A Magical Review: Harry Potter and The Cursed Child

Harry Potter and The Cursed Child hit the bookstores on 31st July, 2016 and it has been causing an insane amount of excitement  across the globe. I finished the book in a week which was quite a surprise because it’d take me 3 months to finish a book like that but TCS, being the script of a play made it quite a fast read.
What I don’t understand is why most of the reviews online were based on the previous books and nothing on the play itself. Harry Potter and Ginny Weasley have three beautiful kids and the middle one  seems to be going through a confused phase in his life. Showing that even great wizards have trouble with teenage kids is probably the most modest way of teaching lessons to the reader. If you have read all the books and watched all the movies, then there’s nothing to stop the deluge from your tear glandsonce you cross the second page of the play. Ron and Hermione’s marriage is one of the best marriages in the wizarding world and their daughter is a perfect amalgamation of them both. It’s hard to say that she hasn’t developed an overpowering sense of likeness about herself because even though she does not have many appearances, you will instantly fall in love the way she reflects a young, bold and fearless Hermione Granger.
Being a massive Draco Malfoy fan made the read even more exciting. Every line you read ticks off those memories and you will jump at all the insane connections that each of the books make with this play. The entire play revolves around a messed up time-line (any ideas Barry Allen?) and how the history’s most famous wizard/celebrity kids try to save it. We get glimpses of the Triwizard Tournament and the long gone but not forgotten Cedric Diggory and his ever enthusiastic father Amos Diggory, taking you down  memory lane, overworking  those tear glands. For people who are saying that the play was dry and nothing new has been established, it’s not called for. This is not a hero defeats villain story at all. This story is about regaining faith in magic and being someone’s light in the darkness (as said by Scorpius Malfoy). It would be safe to say that  people expected way too much from this instalment when they shouldn’t have. People who watched the play in London would agree to this since they watched the characters come to life in front of them. Not judging people who have read the script but reciprocating with every line of the play is a massive task which only comes to those who have been faithful ‘potterheads’ from the first chapter of Harry Potter and The Sorcerer’s Stone. Even then, the faithful have turned their backs and gone cold. Why not accept the work for its merit without comparison, why so much of expectation?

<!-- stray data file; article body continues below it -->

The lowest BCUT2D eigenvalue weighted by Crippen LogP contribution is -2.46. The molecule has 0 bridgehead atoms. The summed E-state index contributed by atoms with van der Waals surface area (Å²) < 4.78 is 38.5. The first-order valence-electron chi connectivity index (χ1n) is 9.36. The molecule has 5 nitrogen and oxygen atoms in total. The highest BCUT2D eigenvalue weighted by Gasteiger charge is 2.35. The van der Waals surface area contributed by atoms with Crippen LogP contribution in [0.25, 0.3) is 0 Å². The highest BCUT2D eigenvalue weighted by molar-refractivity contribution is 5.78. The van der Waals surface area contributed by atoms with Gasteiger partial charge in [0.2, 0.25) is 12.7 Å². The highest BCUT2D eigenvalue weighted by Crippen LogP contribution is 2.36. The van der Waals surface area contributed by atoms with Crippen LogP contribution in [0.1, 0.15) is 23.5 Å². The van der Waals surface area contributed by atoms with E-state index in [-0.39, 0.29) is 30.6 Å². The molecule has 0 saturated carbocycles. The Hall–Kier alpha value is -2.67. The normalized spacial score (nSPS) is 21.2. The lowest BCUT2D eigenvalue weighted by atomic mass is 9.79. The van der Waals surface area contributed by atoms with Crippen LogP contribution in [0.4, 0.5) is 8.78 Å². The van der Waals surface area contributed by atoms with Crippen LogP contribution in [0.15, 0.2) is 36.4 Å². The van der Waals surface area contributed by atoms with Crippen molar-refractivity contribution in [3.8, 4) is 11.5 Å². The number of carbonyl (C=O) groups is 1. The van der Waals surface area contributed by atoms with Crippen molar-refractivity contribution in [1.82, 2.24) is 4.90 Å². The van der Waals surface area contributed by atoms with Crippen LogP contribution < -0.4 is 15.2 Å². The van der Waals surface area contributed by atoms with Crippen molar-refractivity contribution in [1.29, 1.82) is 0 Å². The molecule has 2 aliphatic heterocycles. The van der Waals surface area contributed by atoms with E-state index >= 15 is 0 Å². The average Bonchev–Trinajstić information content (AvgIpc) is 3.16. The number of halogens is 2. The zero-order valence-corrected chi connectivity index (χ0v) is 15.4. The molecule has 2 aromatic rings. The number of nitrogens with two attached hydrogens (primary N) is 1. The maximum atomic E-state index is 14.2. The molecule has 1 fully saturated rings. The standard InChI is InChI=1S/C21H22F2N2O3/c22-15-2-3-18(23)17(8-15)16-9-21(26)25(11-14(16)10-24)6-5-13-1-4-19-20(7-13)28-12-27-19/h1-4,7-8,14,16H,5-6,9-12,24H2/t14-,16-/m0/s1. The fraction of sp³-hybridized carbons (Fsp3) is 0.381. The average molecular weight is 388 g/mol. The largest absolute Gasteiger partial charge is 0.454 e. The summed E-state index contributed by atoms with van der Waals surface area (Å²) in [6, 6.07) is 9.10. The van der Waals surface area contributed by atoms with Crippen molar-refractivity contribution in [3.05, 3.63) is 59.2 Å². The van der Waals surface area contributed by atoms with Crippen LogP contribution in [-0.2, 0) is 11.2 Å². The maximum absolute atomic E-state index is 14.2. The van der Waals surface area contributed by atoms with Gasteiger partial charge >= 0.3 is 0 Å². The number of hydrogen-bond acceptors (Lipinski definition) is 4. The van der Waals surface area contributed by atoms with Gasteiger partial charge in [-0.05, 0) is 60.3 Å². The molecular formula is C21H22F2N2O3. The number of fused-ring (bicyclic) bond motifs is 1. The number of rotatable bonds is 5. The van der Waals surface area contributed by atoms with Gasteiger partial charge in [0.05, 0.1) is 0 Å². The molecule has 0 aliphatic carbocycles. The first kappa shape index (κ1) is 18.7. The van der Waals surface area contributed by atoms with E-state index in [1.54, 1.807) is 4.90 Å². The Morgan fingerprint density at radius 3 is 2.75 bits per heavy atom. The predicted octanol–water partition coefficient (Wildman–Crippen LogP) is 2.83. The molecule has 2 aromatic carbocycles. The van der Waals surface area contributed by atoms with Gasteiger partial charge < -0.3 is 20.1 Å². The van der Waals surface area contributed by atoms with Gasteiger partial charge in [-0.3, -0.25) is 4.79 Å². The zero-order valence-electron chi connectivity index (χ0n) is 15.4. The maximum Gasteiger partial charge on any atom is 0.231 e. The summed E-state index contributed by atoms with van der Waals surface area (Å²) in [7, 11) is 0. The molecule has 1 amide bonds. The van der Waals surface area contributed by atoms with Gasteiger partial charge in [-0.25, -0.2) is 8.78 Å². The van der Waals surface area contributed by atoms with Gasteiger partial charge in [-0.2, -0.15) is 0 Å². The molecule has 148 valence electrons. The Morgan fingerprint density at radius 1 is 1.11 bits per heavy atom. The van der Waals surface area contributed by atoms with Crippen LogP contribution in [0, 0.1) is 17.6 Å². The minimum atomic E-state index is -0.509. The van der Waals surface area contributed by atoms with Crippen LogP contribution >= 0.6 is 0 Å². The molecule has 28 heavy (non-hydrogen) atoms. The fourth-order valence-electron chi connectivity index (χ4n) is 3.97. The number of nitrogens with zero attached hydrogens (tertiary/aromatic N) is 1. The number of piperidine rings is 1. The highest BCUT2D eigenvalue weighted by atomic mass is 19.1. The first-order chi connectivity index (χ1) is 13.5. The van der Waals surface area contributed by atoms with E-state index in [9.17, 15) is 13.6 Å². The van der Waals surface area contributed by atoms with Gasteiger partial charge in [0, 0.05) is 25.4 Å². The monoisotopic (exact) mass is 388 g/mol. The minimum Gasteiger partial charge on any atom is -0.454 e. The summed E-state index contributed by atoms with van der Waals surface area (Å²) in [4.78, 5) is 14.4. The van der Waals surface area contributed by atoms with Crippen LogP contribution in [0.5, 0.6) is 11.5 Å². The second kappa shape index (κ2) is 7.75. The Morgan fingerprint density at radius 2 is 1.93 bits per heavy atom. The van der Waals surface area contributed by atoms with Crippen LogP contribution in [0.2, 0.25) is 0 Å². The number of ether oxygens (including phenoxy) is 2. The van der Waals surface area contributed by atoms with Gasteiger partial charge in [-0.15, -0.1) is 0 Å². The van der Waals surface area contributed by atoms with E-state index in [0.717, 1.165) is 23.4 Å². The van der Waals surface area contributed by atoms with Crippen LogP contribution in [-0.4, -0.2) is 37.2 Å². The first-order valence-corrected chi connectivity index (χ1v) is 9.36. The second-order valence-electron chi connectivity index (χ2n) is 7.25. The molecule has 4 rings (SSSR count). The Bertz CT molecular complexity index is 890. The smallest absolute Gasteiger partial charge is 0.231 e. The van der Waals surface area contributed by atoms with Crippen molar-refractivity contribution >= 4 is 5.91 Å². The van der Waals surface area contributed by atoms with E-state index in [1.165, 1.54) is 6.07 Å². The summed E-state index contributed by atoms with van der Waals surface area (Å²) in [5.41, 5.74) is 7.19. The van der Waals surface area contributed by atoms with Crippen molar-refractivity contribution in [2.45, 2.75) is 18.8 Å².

There’s always got to be one crucial symbol to the plot and this one delivers  perfectly.  You know that moment when you realise what the name of the book means and you have to close the book and sit there in pure enchantment? Yes, you will do the same thing with this one too. The symbol on the cover of the play is beautiful and means a lot to the story-line. I’ve had friends who say – “I immediately knew who the villain was” and they are no longer my friends. Sure, take a guess who’s trying to kill whom but painting it on your face does not make you cool. Remember when we found who Darth Vader actually was? That was one of the biggest cinematic reveals in the history of movies and people who say otherwise need to be sacrificed to Firenze and his tribe.
A lot of people wouldn’t realise how important a few characters are but in the end, it’s like a firecracker going bonkers in the sky. The best part of the play is the friendship that grows between Harry’s and Draco’s sons which is oddly satisfying. They might be a little reckless down their ‘We will save Cedric’ rampage and completely flip the universe, making Neville Longbottom disappear and Ron marrying Padma Patil, giving us possible plots of the whole story. What if – that happened? Would you still root for it? What if? That’s a dangerous question, isn’t it?
If you ask me what my favourite part of this play is, I’d say reading it. It’ll make you accept the fact that you can’t change time or live in the past. You can’t ask for anything bigger than this and people who don’t agree need to re-evaluate their existence.

Sajida Ayyup

Sajida Ayyup is an ardent reader, photography enthusiast, traveller and storyteller. She loves meeting new people and getting to know about their stories and unsung experiences.